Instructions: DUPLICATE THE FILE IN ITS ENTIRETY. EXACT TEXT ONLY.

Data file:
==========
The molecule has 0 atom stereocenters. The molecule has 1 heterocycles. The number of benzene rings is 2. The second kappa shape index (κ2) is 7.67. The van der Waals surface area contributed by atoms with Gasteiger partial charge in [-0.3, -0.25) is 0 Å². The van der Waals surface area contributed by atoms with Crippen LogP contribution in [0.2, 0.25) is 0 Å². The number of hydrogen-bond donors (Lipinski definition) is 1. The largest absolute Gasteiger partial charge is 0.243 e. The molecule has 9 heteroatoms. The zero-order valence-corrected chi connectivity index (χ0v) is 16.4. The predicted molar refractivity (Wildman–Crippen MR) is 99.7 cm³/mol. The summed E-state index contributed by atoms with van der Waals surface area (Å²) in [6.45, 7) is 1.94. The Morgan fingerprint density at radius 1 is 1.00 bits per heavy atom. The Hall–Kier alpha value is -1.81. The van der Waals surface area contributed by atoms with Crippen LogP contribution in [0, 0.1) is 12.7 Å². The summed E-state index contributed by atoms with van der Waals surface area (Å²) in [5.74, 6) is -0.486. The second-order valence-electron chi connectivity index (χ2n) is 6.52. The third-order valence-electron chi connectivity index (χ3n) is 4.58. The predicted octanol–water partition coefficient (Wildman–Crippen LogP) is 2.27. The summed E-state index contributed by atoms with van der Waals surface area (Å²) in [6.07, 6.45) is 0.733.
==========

The molecule has 0 atom stereocenters. The molecule has 1 heterocycles. The number of benzene rings is 2. The second kappa shape index (κ2) is 7.67. The van der Waals surface area contributed by atoms with Gasteiger partial charge in [-0.3, -0.25) is 0 Å². The van der Waals surface area contributed by atoms with Crippen LogP contribution in [0.2, 0.25) is 0 Å². The number of hydrogen-bond donors (Lipinski definition) is 1. The largest absolute Gasteiger partial charge is 0.243 e. The molecule has 9 heteroatoms. The zero-order valence-corrected chi connectivity index (χ0v) is 16.4. The predicted molar refractivity (Wildman–Crippen MR) is 99.7 cm³/mol. The summed E-state index contributed by atoms with van der Waals surface area (Å²) in [6.45, 7) is 1.94. The Morgan fingerprint density at radius 1 is 1.00 bits per heavy atom. The Hall–Kier alpha value is -1.81. The van der Waals surface area contributed by atoms with Crippen LogP contribution in [0, 0.1) is 12.7 Å². The summed E-state index contributed by atoms with van der Waals surface area (Å²) in [5.74, 6) is -0.486. The second-order valence-electron chi connectivity index (χ2n) is 6.52. The third-order valence-electron chi connectivity index (χ3n) is 4.58. The predicted octanol–water partition coefficient (Wildman–Crippen LogP) is 2.27. The summed E-state index contributed by atoms with van der Waals surface area (Å²) in [6.07, 6.45) is 0.733.